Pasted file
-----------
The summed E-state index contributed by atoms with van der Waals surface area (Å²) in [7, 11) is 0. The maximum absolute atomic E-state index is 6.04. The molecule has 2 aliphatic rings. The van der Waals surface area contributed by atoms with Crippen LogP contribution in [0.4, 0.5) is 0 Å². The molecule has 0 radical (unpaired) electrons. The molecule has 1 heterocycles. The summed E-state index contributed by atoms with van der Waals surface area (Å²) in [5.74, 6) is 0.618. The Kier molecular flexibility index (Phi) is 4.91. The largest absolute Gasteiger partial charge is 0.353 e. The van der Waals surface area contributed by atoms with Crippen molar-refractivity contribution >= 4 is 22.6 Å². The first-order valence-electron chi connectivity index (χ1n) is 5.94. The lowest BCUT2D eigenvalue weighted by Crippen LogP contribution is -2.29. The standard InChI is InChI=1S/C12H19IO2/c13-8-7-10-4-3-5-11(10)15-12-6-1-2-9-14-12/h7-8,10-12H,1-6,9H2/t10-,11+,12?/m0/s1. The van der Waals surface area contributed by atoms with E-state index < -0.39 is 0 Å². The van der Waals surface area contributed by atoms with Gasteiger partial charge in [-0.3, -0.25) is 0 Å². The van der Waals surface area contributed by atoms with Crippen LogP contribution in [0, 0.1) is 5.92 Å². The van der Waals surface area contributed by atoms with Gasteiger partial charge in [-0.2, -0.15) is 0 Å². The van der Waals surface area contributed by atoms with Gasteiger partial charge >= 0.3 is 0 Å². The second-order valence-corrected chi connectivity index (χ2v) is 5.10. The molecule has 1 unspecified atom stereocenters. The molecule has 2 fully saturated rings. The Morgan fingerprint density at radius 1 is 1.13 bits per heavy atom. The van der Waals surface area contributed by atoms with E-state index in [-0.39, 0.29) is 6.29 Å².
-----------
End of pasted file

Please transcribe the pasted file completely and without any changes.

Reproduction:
The summed E-state index contributed by atoms with van der Waals surface area (Å²) in [7, 11) is 0. The maximum absolute atomic E-state index is 6.04. The molecule has 2 aliphatic rings. The van der Waals surface area contributed by atoms with Crippen LogP contribution in [0.4, 0.5) is 0 Å². The molecule has 0 radical (unpaired) electrons. The molecule has 1 heterocycles. The summed E-state index contributed by atoms with van der Waals surface area (Å²) in [5.74, 6) is 0.618. The Kier molecular flexibility index (Phi) is 4.91. The largest absolute Gasteiger partial charge is 0.353 e. The van der Waals surface area contributed by atoms with Crippen molar-refractivity contribution >= 4 is 22.6 Å². The first-order valence-electron chi connectivity index (χ1n) is 5.94. The lowest BCUT2D eigenvalue weighted by Crippen LogP contribution is -2.29. The standard InChI is InChI=1S/C12H19IO2/c13-8-7-10-4-3-5-11(10)15-12-6-1-2-9-14-12/h7-8,10-12H,1-6,9H2/t10-,11+,12?/m0/s1. The van der Waals surface area contributed by atoms with E-state index < -0.39 is 0 Å². The van der Waals surface area contributed by atoms with Gasteiger partial charge in [-0.3, -0.25) is 0 Å². The van der Waals surface area contributed by atoms with Crippen LogP contribution in [0, 0.1) is 5.92 Å². The van der Waals surface area contributed by atoms with Gasteiger partial charge in [-0.2, -0.15) is 0 Å². The van der Waals surface area contributed by atoms with Gasteiger partial charge >= 0.3 is 0 Å². The second-order valence-corrected chi connectivity index (χ2v) is 5.10. The molecule has 1 unspecified atom stereocenters. The molecule has 2 fully saturated rings. The Morgan fingerprint density at radius 1 is 1.13 bits per heavy atom. The van der Waals surface area contributed by atoms with E-state index in [-0.39, 0.29) is 6.29 Å².